Friday, March 1, 2013

Veronica

I have made allusions several times on the blog about the strange subjective experience of slowly losing control of my arm, hand, and fingers. I am particularly fascinated by the 'freezing' I experience sometimes, in which I attempt to lift my hand from what it's doing and it just doesn't want to go along. I have to put effort, even focus or concentration into getting it to move. This to such a degree that I have to pause whatever else my brain is doing (including talking or thinking) to get things going. I must confess sometimes when no one else is around, I will just grab it with my other hand and actually move it.


I describe it this way to emphasize that sometimes movement for me requires mental effort as opposed to physical effort. For many people, particularly older folks, P advances to such a degree that it takes all the focused will they can muster to move a few steps. Someday in the distant future that may be me. I am able to reflect on this, and observe this, yet I cannot achieve mastery over it.

It may seem like a leap, but this causes me to reflect on what it's like to be trapped inside a mind gone rogue. As one begins to lose one's ability to interact with the world, as one's faculties for clear perception and cognition are stripped away, what remains? What fearful and lonely shreds of humanity pulse within the core of a mind fogged by mental illness?

I read one painfully honest view of this question from an anonymous Harvard student grappling with schizophrenia, published in the Harvard Crimson this week. The piece touches on many issues that relate to our treatment and views of the mentally ill, but I took special note of the following quote:
"What they never tell you about schizophrenia is that you never really believe it, internalize it, identify with it. Mornings are agonizing because every day in the haze of waking up I briefly remember all over again who I am and what I have lost. I remember the friends that I am terrified will see me differently if I tell them; I remember that on my bad days I scare people in class and on the subway; I remember that the academic career for which I had worked is now improbable. I remember that the measure of success for too many of my days will be that I have not killed myself."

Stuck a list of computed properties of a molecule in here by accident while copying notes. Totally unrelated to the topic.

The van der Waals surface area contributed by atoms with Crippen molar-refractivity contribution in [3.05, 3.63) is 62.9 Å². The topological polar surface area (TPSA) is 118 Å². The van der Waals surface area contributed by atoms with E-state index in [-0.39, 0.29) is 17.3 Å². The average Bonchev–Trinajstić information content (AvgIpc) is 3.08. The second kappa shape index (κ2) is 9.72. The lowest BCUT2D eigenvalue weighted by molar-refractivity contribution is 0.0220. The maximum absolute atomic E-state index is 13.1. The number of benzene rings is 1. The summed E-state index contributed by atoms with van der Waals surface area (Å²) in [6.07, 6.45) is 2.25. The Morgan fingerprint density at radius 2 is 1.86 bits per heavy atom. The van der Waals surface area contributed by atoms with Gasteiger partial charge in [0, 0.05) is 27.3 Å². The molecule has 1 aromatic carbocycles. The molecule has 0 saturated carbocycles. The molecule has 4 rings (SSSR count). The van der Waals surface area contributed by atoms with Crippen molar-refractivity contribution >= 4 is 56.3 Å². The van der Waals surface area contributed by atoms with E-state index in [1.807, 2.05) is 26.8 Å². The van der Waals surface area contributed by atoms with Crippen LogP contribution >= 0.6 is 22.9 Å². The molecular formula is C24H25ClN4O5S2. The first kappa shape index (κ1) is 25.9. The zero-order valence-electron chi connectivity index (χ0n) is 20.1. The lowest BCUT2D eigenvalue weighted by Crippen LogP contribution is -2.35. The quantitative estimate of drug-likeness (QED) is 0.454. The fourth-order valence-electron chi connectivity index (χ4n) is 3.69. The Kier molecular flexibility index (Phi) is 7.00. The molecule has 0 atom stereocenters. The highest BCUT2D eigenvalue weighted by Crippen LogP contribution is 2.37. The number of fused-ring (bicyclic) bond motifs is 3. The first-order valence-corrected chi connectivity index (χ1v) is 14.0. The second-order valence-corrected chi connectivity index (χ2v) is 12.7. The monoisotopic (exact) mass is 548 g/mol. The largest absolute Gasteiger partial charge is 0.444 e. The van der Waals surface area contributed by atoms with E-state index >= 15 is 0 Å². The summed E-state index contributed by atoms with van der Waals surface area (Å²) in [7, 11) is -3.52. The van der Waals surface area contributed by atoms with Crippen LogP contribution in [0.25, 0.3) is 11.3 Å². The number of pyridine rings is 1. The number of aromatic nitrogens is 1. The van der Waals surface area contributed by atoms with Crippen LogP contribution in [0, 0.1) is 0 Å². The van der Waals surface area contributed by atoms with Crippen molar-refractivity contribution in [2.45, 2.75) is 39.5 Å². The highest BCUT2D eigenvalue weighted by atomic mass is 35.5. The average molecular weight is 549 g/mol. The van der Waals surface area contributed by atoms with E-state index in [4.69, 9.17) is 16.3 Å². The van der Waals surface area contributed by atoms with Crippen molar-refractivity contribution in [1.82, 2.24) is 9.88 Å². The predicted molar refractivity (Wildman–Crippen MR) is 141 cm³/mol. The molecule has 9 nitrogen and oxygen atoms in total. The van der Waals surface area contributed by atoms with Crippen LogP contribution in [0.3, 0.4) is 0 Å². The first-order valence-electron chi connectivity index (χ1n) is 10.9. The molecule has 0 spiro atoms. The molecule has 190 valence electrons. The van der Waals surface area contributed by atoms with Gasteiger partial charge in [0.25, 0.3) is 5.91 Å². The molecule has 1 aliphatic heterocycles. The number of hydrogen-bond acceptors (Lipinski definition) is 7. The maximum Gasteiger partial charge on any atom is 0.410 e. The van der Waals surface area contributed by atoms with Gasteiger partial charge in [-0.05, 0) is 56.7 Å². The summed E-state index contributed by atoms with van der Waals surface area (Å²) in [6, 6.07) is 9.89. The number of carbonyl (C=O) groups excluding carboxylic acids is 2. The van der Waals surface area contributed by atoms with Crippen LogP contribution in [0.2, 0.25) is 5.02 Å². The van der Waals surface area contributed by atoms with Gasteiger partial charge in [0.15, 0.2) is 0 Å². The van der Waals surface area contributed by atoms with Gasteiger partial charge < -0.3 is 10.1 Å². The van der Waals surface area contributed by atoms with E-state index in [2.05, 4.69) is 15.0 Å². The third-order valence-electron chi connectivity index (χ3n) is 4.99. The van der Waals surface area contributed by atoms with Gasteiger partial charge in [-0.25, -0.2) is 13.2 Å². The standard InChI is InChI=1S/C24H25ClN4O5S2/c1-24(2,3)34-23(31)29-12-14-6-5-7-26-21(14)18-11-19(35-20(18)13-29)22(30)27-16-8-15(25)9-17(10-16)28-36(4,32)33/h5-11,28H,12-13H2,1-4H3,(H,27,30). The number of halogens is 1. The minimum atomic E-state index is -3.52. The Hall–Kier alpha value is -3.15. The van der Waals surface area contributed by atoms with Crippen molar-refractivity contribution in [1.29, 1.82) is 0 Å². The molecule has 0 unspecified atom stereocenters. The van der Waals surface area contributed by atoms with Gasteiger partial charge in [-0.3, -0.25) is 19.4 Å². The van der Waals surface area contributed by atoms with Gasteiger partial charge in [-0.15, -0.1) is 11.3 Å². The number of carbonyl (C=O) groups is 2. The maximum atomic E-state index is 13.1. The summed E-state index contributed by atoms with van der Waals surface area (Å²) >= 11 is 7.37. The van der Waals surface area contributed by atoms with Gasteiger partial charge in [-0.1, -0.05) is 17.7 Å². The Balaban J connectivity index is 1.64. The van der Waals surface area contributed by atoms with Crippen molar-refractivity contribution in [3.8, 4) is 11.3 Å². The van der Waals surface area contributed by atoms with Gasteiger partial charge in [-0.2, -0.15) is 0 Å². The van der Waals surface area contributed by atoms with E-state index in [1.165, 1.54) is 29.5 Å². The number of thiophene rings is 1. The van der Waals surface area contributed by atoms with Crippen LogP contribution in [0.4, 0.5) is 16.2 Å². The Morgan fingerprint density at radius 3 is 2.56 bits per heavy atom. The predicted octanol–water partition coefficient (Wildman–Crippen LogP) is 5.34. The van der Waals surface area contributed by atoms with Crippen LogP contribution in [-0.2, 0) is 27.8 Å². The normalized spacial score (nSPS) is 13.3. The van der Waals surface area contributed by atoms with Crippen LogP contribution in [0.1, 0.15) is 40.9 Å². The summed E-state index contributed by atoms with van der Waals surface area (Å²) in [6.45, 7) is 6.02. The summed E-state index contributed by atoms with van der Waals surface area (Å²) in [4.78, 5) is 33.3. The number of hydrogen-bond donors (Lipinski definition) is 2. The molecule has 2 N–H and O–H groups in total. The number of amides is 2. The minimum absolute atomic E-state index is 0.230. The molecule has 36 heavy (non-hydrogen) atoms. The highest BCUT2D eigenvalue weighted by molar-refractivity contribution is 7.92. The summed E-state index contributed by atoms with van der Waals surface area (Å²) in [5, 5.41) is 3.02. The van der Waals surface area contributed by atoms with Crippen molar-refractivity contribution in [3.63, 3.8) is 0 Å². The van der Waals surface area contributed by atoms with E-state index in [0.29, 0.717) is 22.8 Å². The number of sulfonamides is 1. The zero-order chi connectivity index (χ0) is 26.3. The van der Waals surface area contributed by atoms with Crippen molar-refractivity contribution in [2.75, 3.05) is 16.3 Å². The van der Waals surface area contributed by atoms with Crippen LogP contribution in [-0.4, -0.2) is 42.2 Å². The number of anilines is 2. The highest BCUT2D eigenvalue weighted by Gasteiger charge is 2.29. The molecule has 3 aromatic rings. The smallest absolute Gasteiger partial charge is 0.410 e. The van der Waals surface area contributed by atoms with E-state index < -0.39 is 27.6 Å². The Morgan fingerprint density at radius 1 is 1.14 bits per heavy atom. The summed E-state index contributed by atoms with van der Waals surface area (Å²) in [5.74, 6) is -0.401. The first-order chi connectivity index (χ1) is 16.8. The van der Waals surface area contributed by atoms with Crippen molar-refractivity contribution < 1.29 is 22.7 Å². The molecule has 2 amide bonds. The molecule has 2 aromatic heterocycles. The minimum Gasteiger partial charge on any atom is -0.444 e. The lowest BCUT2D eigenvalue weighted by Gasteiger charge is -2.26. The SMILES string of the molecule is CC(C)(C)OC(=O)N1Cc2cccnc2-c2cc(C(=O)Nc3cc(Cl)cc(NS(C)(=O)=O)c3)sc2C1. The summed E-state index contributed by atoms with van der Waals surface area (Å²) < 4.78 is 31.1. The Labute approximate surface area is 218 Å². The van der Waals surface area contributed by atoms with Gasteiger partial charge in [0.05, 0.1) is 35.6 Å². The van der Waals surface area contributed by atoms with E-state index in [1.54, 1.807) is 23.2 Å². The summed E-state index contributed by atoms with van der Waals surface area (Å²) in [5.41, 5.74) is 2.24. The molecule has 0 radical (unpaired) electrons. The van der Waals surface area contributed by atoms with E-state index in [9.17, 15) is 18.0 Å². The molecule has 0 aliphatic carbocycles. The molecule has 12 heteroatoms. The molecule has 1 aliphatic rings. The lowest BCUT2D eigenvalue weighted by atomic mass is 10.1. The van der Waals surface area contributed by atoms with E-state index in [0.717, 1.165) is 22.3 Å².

This belies the common view of the mentally ill as delirious and unaware, and is very sad to me. It makes me also think of my grandmother, who for many years has suffered from Alzheimer's disease. She frequently evinces confusion about where she is and when she is and who the people around her are. She lashes out and says unspeakably hurtful things to family members. It is very painful to watch, but what about to experience? I imagine maybe somewhere in there is my grandmother, and maybe she's scared.

Is it all in that pretty little head of yours? 
What goes on in that place in the dark? 
Well I used to know a girl and I could have sworn 
That her name was Veronica 

Well she used to have a carefree mind of her own
And a delicate look in her eye 
These days I'm afraid she's not even sure 
 If her name is Veronica

6 comments:

  1. I wanted to post a comment so you know that you're being read and heard and felt.

    I read that article and it made me sad and angry. Then I read the 'women in science' highlight by Nature and, weirdly, it struck me similarly. (It's a strained comparison, but I can't help but feel there's a tangential thread to the subjects. Perhaps it's the notion that you have to do *more* while saying *less*. Or that you have to be a total rockstar and never publicly let on about whatever difficulties one faces...) It's hard to pinpoint, but the notion that a given researcher has to walk a steeper path but can't speak of it in any negative light seems to underlie much of the academic lifestyle.

    When I cross my right leg over my left, I have to pick it up with both hands and drag it. I doubt anyone notices.

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    1. ps/addendum...

      Not trying to equate or minimize anything. I can only post about what I know, and what I know is a vastly different situation. But thanks again for both your insight and a place to scatter a few thoughts. If they're inappropriate in even the slightest way, I understand.

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    2. Oh no not at all. I felt your comments were really thought provoking and I think I get exactly the comparison you were making between my situation, your situation, the Harvard guy's situation, and anyone who has a tougher row to hoe in science or life generally. One reason I feel inhibited from telling people is that I don't want to be perceived as whining or seeking pity. I think that's similar to what you were getting at right

      Keep your comments coming! I had meant to respond. Also if you ever want to commisserate, feel free to email me at parklifensci@gmail.com :)

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    3. Thanks! I'm not sure I quite have the courage to reach out to anyone yet (why is that? even anonymously I feel the edge of panic, and yet at the same time feel weak for feeling it...) but thanks so much for the insight and response. :)

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    4. I understand but I'm always here if you want to talk. Did you see the tweet I wrote the other day? That was intended for you :)

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    5. I just did, and thanks VERY MUCH! Knowing one isn't alone is powerful. (apologies for the delay...things get lost in the twits sometimes...)

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